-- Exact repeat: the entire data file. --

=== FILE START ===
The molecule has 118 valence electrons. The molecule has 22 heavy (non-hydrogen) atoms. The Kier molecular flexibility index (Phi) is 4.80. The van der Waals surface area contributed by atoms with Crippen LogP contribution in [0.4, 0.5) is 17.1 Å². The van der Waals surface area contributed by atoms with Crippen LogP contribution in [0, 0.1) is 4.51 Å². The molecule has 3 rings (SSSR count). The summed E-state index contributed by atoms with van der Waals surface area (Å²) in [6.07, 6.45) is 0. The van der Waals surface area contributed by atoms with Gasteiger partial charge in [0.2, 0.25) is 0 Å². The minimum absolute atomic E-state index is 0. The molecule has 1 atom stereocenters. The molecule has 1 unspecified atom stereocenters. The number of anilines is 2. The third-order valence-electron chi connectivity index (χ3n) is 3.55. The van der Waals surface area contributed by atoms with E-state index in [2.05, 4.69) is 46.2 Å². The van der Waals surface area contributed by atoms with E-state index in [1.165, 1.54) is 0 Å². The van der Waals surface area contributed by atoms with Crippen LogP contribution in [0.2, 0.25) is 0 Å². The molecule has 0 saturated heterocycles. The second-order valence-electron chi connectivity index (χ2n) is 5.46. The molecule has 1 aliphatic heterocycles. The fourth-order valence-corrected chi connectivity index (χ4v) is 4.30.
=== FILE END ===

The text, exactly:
The molecule has 118 valence electrons. The molecule has 22 heavy (non-hydrogen) atoms. The Kier molecular flexibility index (Phi) is 4.80. The van der Waals surface area contributed by atoms with Crippen LogP contribution in [0.4, 0.5) is 17.1 Å². The van der Waals surface area contributed by atoms with Crippen LogP contribution in [0, 0.1) is 4.51 Å². The molecule has 3 rings (SSSR count). The summed E-state index contributed by atoms with van der Waals surface area (Å²) in [6.07, 6.45) is 0. The van der Waals surface area contributed by atoms with Gasteiger partial charge in [0.2, 0.25) is 0 Å². The minimum absolute atomic E-state index is 0. The molecule has 1 atom stereocenters. The molecule has 1 unspecified atom stereocenters. The number of anilines is 2. The third-order valence-electron chi connectivity index (χ3n) is 3.55. The van der Waals surface area contributed by atoms with E-state index in [2.05, 4.69) is 46.2 Å². The van der Waals surface area contributed by atoms with E-state index in [1.165, 1.54) is 0 Å². The van der Waals surface area contributed by atoms with Crippen LogP contribution in [0.2, 0.25) is 0 Å². The molecule has 0 saturated heterocycles. The second-order valence-electron chi connectivity index (χ2n) is 5.46. The molecule has 1 aliphatic heterocycles. The fourth-order valence-corrected chi connectivity index (χ4v) is 4.30.